Y’all, I have had to unlearn some things. I picked all this up along the way as the gospel, the truth, the way it is, what’s right. I thought it was, and if I had not been open to new concepts or applied my own critical thinking, I would still believe these “truths”. Here goes…
- If I’m amazing, people are going to like me. Nope. I’m pretty amazing, and a lot of people don’t like me. You can be the juiciest peach in the Waterford Crystal bowl, and some people aren’t going to like peaches or fancy vessels for displaying fruit.
- If people dislike me, get mad at me, or insist that something is my fault, I need to change something about myself. Nope. If my behavior, attitude, or actions need adjustment, I’ll own that and work on it. Otherwise, if someone dislikes me, gets bent, or blames me for something, I don’t have to agree, change, or frankly, care.
- I need to help. Nope. I can help if I’m asked and only then if it is appropriate (according to MY standards) to provide assistance. People make bad choices and get themselves into some really crappy situations. Some people even thrive on drama and catastrophe. Inserting myself into somebody’s business in the interest of helping is generally a bad idea for 10,000 reasons.
- I’m the only one. Nope. Everybody’s life is a shit show from time to time, and if they tell you it isn’t, they lie and the truth is not in them. We all struggle.
- If I do things for people, they will like/love/appreciate me. Nope. First of all, people have very short memories. They won’t hold my precious good deeds in their hearts for long and will move on to the next thing fast. Second, some people are just takers. They will take from me as long as I’m willing to give. And lastly, somebody else’s fondness/love/appreciation for me should NEVER be based on what I can do for them.
- I should expect recognition when I do fantastic (or even mundane) things. Nope. I’m a People Pleaser, so I tend to think I am going to get a pat on the head when I do stuff. That is not a realistic expectation. Few people ever recognize (or even realize!) that I go out of my way for them to do big things. And I definitely should not expect applause because I washed and folded the laundry.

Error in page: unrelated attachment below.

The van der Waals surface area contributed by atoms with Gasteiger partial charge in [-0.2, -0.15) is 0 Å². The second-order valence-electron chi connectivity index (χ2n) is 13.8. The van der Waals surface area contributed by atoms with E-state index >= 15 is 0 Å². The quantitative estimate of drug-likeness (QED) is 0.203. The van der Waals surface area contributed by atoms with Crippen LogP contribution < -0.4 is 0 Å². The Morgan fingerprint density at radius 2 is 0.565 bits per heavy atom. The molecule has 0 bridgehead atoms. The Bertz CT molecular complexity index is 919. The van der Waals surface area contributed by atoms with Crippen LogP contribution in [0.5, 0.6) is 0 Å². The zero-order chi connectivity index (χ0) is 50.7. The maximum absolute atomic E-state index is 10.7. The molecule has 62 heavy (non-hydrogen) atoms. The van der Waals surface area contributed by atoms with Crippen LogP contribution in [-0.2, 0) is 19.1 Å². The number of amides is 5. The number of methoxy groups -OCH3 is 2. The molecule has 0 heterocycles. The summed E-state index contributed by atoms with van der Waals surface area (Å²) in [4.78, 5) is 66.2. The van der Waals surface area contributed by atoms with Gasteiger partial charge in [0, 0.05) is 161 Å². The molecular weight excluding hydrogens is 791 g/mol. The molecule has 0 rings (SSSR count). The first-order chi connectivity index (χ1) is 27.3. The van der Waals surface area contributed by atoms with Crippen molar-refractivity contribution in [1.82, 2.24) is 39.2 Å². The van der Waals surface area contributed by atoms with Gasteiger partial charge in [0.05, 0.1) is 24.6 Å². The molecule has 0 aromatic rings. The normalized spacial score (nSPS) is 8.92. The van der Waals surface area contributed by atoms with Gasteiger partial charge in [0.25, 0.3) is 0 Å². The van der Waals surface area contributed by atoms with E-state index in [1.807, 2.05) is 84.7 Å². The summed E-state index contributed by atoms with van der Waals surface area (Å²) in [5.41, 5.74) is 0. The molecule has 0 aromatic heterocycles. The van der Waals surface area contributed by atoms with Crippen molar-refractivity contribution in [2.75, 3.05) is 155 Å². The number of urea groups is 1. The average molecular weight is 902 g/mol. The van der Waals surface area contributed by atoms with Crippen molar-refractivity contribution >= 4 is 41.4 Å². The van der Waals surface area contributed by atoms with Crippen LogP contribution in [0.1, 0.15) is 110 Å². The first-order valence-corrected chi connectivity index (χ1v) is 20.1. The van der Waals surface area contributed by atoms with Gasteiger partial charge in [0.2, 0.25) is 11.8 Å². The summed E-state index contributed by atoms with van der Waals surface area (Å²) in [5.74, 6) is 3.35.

- I need to be available and responsive. Nope. Despite the culture that’s been created, I don’t have to reply to that text, open that Snap Chat, respond to that email, or answer that phone. I can “leave you on ‘READ'” if I damn well please without batting a fake eyelash.
- I need to always consider my kids’ feelings. Nope. Kids’ feelings are fleeting. They feel some kind of way about something all the time…and it changes hourly. Our culture has taught us to operate within the boundaries of how my kids feel, if they agree, if they’re comfortable. I’m still the parent, I know more than they do, and I can’t make decisions based on how my kids will feel. (If the situation warrants an assessment of how my kids feel, then I’m all over it. Day-to-day decision making, enforcing house rules, and parenting should not based on how my kids feel about it all.)
- I need to stay positive. Nope. I need to stay authentic and realistic. Life is hard. Really hard. I need to commit to having as much faith as I can, and I might…MIGHT…need to squash my cynicism and try to replace it with some optimism. But it’s okay to cry, scream, bitch, or get angry and call a bad idea, situation, or person exactly what it is…bad. I’m positive about that.
- I need to know how to do something before I try it, or at least be familiar with it. Nope. I can homeschool my kids not having any prior knowledge about Attila the Hun and his invasion of the Mongols. I can walk into that ballroom dancing class without any clue as to how to Foxtrot. I can start a blog having no previous blog expertise (like zero!). I can learn as I go. I can be brave enough to try something new. I can establish myself as an expert as I go.
I think it’s wildly important to learn life lessons and apply them. That demonstrates openness and adaptability and is evidenced by maturity and personal growth. But unlearning things? That requires self examination and challenging one’s own beliefs and ideas. It even calls for a re-evaluation of the world around you and insists that you question norms, values, and traditions. Maybe it comes from a stubborn desire to constantly improve and evolve. Maybe it comes with age. I’m not sure. But unlearning is helping turn my life around, and I’m here for it.